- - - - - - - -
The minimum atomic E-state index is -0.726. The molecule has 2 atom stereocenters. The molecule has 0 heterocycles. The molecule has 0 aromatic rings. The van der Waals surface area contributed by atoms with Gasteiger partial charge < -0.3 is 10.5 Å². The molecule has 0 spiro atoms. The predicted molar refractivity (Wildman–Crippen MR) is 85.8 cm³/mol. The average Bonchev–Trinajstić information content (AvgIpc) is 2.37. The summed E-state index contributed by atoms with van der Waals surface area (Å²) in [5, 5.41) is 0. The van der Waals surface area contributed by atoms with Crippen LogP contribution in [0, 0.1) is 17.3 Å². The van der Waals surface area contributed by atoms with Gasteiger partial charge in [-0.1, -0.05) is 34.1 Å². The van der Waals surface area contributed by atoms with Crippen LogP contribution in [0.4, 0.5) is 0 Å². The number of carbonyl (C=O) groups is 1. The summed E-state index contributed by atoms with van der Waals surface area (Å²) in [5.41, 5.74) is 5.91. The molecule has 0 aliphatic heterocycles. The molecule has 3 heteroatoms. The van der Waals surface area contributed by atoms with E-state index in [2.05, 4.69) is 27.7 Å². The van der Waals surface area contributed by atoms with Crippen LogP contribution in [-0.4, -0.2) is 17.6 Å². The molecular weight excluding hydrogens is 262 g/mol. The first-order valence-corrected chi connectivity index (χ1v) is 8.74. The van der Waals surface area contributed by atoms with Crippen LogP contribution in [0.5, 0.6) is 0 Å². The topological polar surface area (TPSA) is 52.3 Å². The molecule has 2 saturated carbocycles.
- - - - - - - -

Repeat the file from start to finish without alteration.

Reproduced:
The minimum atomic E-state index is -0.726. The molecule has 2 atom stereocenters. The molecule has 0 heterocycles. The molecule has 0 aromatic rings. The van der Waals surface area contributed by atoms with Gasteiger partial charge < -0.3 is 10.5 Å². The molecule has 0 spiro atoms. The predicted molar refractivity (Wildman–Crippen MR) is 85.8 cm³/mol. The average Bonchev–Trinajstić information content (AvgIpc) is 2.37. The summed E-state index contributed by atoms with van der Waals surface area (Å²) in [5, 5.41) is 0. The van der Waals surface area contributed by atoms with Crippen LogP contribution in [0, 0.1) is 17.3 Å². The van der Waals surface area contributed by atoms with Gasteiger partial charge in [-0.1, -0.05) is 34.1 Å². The van der Waals surface area contributed by atoms with Crippen LogP contribution in [0.4, 0.5) is 0 Å². The number of carbonyl (C=O) groups is 1. The summed E-state index contributed by atoms with van der Waals surface area (Å²) in [5.41, 5.74) is 5.91. The molecule has 0 aliphatic heterocycles. The molecule has 3 heteroatoms. The van der Waals surface area contributed by atoms with E-state index in [2.05, 4.69) is 27.7 Å². The van der Waals surface area contributed by atoms with Crippen LogP contribution in [-0.4, -0.2) is 17.6 Å². The molecular weight excluding hydrogens is 262 g/mol. The first-order valence-corrected chi connectivity index (χ1v) is 8.74. The van der Waals surface area contributed by atoms with Crippen LogP contribution in [0.5, 0.6) is 0 Å². The topological polar surface area (TPSA) is 52.3 Å². The molecule has 2 saturated carbocycles.